Shelley D. Lane

Associate Dean for Undergraduate Studies

Areas of Specialization:  Interpersonal and intercultural communication, the communication of civility, communication education

Office:  JO 4.510E
Office Hours:  By appointment only
Mail Station:  JO 31
Email:  [email protected]
Phone:  972-883-2931

I am someone who enjoys the laughter of children, the sound of a purring cat, and the love of a close family. I was once denigrated for possessing a "PBS mentality," but I take pride in this description and take pleasure in well-written programs such as Ken Burns' documentaries and shows that appear on "Masterpiece Theater" and "Mystery." I also enjoy engaging television series such as House of Cards and Homeland. I am someone who has eclectic tastes in music. While visiting me in my office, you might hear 1920s jazz, Big Band music, Bach's fugues, ragtime, Chopin's preludes, and songs performed by Ray Charles, Barbra Streisand, Louis Armstrong, The Beatles, or Franki Valli and the Four Seasons. My favorite composer is Mozart and my favorite opera is The Marriage of Figaro. I am a wife, a mother, and a college professor. I am a UCLA (Go Bruins!) and USC-Annenberg West alumna. I am an unapologetic Anglophile who spent the best year of her life as an exchange student at the University of Stirling, Scotland. And I am extremely grateful for my friends who provide me with encouragement, therapy, and the knowledge that there are kind, empathic, and decent people in this world.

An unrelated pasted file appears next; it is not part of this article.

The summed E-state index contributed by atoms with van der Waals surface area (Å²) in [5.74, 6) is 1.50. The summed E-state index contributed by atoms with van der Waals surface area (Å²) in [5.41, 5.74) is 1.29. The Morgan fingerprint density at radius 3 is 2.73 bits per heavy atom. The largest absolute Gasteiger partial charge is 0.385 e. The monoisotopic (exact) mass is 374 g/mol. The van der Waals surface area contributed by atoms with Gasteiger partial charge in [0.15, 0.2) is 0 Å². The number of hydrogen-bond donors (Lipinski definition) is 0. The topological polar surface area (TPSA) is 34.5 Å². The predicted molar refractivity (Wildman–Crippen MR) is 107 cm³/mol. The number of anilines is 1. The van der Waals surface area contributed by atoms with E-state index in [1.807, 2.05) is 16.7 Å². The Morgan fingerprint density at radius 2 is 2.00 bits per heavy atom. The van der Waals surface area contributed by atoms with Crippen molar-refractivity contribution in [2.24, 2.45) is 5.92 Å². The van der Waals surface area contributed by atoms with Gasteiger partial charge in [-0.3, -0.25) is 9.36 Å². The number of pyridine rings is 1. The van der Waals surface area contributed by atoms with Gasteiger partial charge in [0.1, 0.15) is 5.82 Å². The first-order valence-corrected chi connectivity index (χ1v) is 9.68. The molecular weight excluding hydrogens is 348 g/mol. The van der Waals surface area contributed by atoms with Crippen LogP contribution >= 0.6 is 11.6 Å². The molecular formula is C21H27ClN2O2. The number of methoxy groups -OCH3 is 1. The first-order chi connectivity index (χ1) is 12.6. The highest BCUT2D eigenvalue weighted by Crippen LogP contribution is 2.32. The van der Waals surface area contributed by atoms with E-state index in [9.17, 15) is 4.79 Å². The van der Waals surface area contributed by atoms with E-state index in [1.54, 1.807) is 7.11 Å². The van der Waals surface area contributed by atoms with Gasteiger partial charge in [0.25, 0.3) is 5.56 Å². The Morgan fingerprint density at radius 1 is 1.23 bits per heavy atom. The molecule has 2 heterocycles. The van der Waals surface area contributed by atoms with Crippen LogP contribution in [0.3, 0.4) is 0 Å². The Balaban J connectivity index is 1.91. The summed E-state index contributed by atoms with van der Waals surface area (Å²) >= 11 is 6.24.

Unlike most university scholars who tend to focus on a particular line of research, I half-jokingly describe myself as an academic dilettante because I am interested in many areas of communication inquiry. Specifically, I am interested in communication pedagogy and have researched and published in the areas of classroom communication and communication education in general. My interest in communication pedagogy is evidenced in my textbooks, Interpersonal Communication: Competence and Contexts and Communication in a Civil Society (lead author). Routledge recently acquired my textbooks and has requested that I write a 3rd edition of Interpersonal Communication. Another interest concerns perceptions of (un)civil communication and how (un)civil behavior influences attitudes and behaviors. This interest is important because surveys reveal that participation in politics and everyday interaction are affected by (un)civil communication. The research presented in my competitively selected convention paper, "Civility, Power, and Deliberation in the Public Sphere" received the "Top Paper in Political Communication" award from the Eastern Communication Association in 2015. I am currently working on a manuscript, tentatively titled Everyday (In)civility: A Communication Perspective, that will be published by Roman and Littlefield in late 2016. Still another interest concerns intercultural communication; specifically, how culture influences perception and behavior. My memoir, A Stirling Diary: An Intercultural Story of Communication, Connection, and Coming-of-Age, offers illustrations of how culture influences communication. I have also written and delivered a number of scholarly papers in this area and plan to write a scholarly text about U.S. American culture and communication. Other research interests include (the influence of technology on) interpersonal communication, gender communication, and the status of women in the academy.